Sperm-Mediated Gene Transfer: Concepts and Controversies

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Sperm-mediated gene transfer (SMGT) represents a novel set of technologies for animal (or in the future, human) genetic modification using the sperm as a vector, as opposed to more traditional ...
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Sperm-Mediated Gene Transfer: Implications for Biotechnology and Medicine

Pp. 33-42 (10)

Michael Hölker, Nasser Ghanem, Dawit Tesfaye and Karl Schellander


Sperm mediated gene transfer (SMGT) was developed as an alternative technique for the production of transgenic animals. This technique is based on the ability of spermatozoa to take up exogenous genes of interest in the form of DNA molecules in vitro and deliver them to the oocyte during fertilisation. Thus, novel genetic information could be integrated into the embryo genome in order to alter the expression of specific genes of the offspring and subsequent generations. DNA uptake by spermatozoa is a very specific and well regulated mechanism. Although SMGT has been shown to be efficient, protocols for animal transgenesis are still under optimisation. Recent modifications of SMGT protocols, including intracytoplasmic sperm injection derived transgenesis (ICSI-Tr) and testis mediated gene transfer (TMGT), have been reported. Further understanding of the mechanisms involved in SMGT will enhance our understanding of the biology of fertilisation. Although not yet perfect, the technique of SMGT is of high biotechnological and medical potential. The use of SMGT to generate transgenic domestic animals could enhance their performance, and could also enable the production of proteins and pharmaceuticals within the milk of farm mammals. In addition, it could be used to generate animals as models for human diseases or to produce multitransgenic animals for xenotransplantation purpose. Finally, SMGT also holds promise in the context of human gene therapy in future.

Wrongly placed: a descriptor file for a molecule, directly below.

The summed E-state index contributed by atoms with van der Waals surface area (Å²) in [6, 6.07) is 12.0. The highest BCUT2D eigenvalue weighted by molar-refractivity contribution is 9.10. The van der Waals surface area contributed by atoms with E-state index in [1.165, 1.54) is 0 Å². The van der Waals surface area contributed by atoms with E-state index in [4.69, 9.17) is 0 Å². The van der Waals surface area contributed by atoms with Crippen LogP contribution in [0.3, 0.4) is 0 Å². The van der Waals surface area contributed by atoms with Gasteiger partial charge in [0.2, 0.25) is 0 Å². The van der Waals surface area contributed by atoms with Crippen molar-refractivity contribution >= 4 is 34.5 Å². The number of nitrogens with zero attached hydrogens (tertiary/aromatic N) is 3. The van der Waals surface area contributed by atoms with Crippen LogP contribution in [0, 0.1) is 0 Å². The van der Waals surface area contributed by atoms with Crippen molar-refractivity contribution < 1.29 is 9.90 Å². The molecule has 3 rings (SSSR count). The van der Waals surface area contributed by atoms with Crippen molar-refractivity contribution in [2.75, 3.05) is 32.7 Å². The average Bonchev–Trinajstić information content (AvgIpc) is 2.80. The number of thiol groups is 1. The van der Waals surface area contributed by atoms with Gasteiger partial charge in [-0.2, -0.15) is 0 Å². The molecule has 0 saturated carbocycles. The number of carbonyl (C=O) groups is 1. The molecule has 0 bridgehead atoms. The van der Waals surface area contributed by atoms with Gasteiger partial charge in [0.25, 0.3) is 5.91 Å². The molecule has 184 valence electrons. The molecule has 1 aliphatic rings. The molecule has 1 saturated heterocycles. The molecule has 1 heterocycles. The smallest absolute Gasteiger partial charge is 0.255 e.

Transgenic biotechnology, Gene transfer, Biotechnological research transge ICSI, Xenotransplantation, SMGT, Bioreactors for proteins, ICSI-Tr, Animal desease model, Transgenetic animals, Gene therapy.


University of Bonn, Germany and Cairo University, Egypt